Classroom Resources: Nuclear Chemistry
1 – 7 of 7 Classroom Resources
Phase Changes, Radiation, Half Lives, Radioactive Isotopes | High School
In this activity students will investigate the idea that carbon dating is based on gathering evidence in the present and extrapolating it to the past. Students will use a simple graph to extrapolate data to its starting point and then pool the data to make a graph that simulates half-life. Students will be introduced to solving mathematical problems that involve half-life.
History, Model of the Atom, Radiation, Half Lives, Atomic Structure, Subatomic Particles, Radioactive Isotopes | High School, Middle School
In this activity, students will watch a short video and learn about Marie Curie, her Nobel Prizes, radiation experiments, and discovery of new elements.
Half Lives, Radioactive Isotopes | High School
In this activity, students will use dice to simulate the radioactive “decay” of samples of two different elements with two different half-lives. At the end of the simulation, all the groups will pool their data (by round) and then the class results will be graphed. The graphs will be analyzed to illustrate the process of radioactive decay and to determine the half-life of each element in the fictitious time units of “rounds”.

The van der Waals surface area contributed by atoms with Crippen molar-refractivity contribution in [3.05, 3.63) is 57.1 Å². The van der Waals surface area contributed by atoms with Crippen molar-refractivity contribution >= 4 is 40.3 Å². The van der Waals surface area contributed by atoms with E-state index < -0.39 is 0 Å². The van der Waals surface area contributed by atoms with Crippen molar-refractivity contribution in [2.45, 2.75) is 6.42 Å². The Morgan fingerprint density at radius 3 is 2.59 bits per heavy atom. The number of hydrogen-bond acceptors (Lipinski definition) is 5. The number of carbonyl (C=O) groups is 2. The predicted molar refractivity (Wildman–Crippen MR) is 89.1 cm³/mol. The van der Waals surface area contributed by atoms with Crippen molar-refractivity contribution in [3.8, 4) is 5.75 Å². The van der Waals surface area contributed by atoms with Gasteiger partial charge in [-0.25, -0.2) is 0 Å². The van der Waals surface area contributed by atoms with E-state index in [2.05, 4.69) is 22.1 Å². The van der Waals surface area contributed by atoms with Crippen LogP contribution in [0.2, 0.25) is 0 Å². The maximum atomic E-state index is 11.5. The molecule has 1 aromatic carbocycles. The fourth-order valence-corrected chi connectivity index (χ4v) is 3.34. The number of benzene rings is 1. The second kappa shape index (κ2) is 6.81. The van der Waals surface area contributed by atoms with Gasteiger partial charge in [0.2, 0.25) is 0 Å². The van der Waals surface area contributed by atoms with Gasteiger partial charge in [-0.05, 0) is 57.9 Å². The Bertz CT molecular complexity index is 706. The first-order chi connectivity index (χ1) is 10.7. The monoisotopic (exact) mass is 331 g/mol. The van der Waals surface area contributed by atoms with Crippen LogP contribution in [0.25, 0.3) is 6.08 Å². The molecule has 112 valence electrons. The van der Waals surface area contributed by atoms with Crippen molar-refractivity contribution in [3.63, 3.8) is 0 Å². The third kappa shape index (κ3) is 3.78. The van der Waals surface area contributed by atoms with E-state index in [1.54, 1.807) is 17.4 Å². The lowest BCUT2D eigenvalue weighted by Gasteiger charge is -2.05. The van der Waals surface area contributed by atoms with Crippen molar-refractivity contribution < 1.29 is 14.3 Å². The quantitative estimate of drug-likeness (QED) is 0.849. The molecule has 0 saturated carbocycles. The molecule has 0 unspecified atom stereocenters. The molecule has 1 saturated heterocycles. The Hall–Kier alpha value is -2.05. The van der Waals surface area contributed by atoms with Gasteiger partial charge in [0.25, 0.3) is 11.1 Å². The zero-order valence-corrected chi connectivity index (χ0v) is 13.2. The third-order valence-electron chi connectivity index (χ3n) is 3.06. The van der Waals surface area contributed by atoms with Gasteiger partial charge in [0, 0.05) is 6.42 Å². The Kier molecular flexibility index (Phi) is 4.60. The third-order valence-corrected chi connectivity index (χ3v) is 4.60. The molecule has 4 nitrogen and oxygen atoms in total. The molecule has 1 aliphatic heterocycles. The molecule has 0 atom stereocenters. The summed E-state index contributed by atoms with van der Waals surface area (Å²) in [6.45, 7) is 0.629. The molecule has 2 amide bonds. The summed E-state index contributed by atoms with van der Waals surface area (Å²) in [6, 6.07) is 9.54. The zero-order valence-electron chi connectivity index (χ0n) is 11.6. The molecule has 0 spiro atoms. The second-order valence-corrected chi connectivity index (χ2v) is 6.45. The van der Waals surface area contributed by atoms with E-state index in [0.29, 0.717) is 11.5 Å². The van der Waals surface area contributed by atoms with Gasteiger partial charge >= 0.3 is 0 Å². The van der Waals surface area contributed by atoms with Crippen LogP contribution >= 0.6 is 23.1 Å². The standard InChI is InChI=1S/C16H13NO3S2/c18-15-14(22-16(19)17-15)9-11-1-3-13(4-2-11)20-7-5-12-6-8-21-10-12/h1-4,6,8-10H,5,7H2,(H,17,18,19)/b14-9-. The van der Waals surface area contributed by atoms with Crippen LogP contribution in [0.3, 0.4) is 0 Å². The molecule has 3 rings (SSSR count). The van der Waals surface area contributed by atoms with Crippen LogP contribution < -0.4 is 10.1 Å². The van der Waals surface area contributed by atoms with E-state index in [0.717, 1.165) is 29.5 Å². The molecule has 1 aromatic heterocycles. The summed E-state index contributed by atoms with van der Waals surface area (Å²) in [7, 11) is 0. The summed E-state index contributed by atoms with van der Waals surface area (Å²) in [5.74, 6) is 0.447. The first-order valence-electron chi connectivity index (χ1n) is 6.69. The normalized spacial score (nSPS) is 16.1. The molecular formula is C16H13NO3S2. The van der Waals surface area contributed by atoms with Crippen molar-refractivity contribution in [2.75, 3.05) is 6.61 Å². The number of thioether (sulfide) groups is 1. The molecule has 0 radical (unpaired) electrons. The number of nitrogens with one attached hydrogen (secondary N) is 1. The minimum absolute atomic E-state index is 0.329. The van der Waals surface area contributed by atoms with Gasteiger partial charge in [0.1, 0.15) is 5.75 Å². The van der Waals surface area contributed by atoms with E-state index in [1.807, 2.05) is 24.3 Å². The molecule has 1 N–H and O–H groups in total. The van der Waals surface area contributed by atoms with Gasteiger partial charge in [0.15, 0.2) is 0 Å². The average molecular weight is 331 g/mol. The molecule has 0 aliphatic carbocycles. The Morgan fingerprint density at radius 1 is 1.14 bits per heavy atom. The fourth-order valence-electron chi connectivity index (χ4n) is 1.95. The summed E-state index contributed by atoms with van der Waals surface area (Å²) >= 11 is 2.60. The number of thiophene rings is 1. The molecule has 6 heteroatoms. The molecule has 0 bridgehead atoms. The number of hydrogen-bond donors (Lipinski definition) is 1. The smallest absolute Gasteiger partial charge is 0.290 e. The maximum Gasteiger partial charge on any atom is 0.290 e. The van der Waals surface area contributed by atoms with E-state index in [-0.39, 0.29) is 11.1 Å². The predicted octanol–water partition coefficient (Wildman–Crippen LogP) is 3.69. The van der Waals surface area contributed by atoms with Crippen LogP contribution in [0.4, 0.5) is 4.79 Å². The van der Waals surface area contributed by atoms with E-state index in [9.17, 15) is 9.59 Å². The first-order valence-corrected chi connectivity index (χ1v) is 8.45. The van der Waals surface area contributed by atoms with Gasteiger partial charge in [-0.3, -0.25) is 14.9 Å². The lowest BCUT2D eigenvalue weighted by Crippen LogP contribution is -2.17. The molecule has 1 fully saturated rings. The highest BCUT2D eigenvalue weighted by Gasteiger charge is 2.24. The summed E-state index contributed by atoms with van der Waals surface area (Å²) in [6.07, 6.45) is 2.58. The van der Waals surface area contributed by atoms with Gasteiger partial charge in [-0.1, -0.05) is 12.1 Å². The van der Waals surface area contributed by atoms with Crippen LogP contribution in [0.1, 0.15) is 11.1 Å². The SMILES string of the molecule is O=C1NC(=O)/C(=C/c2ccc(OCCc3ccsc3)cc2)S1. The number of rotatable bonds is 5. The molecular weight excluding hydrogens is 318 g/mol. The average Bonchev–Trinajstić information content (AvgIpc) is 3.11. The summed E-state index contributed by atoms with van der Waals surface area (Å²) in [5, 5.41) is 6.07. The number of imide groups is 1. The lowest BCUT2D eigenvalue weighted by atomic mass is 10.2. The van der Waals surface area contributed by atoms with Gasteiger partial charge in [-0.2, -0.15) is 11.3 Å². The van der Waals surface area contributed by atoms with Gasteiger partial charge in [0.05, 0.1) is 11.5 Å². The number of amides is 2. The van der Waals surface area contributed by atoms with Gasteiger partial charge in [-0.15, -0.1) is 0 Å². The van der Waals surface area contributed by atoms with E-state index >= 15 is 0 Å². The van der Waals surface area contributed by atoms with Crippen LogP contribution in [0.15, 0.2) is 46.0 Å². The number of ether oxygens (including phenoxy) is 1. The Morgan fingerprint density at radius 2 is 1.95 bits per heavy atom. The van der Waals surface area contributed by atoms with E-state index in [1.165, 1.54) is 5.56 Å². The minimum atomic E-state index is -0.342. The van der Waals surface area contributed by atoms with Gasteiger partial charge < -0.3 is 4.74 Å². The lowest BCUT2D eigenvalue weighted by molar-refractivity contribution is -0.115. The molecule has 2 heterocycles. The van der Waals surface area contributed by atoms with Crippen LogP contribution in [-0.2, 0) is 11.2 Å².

Radiation, Half Lives, Radioactive Isotopes | High School
In this simulation, students will have the opportunity to investigate the decay of two samples of unstable atoms. Students will interact with the simulation in order to decay the unstable samples resulting in a visual and graphical interpretation of half-life.
History, Radiation, Half Lives, Radioactive Isotopes | High School, Middle School, Elementary School
This video tells the story about Marie Curie, including her Nobel Prizes, radiation experiments, and discovery of new elements. Irene Curie is also mentioned.
Half Lives, Graphing | High School
In this lab, students will better understand the concept of half-lives.
Half Lives | High School
In this lab, students visualize the random nature of atomic decay (or first order chemical reactions) and also helps them realize the important difference between macroscale and microscale phenomena.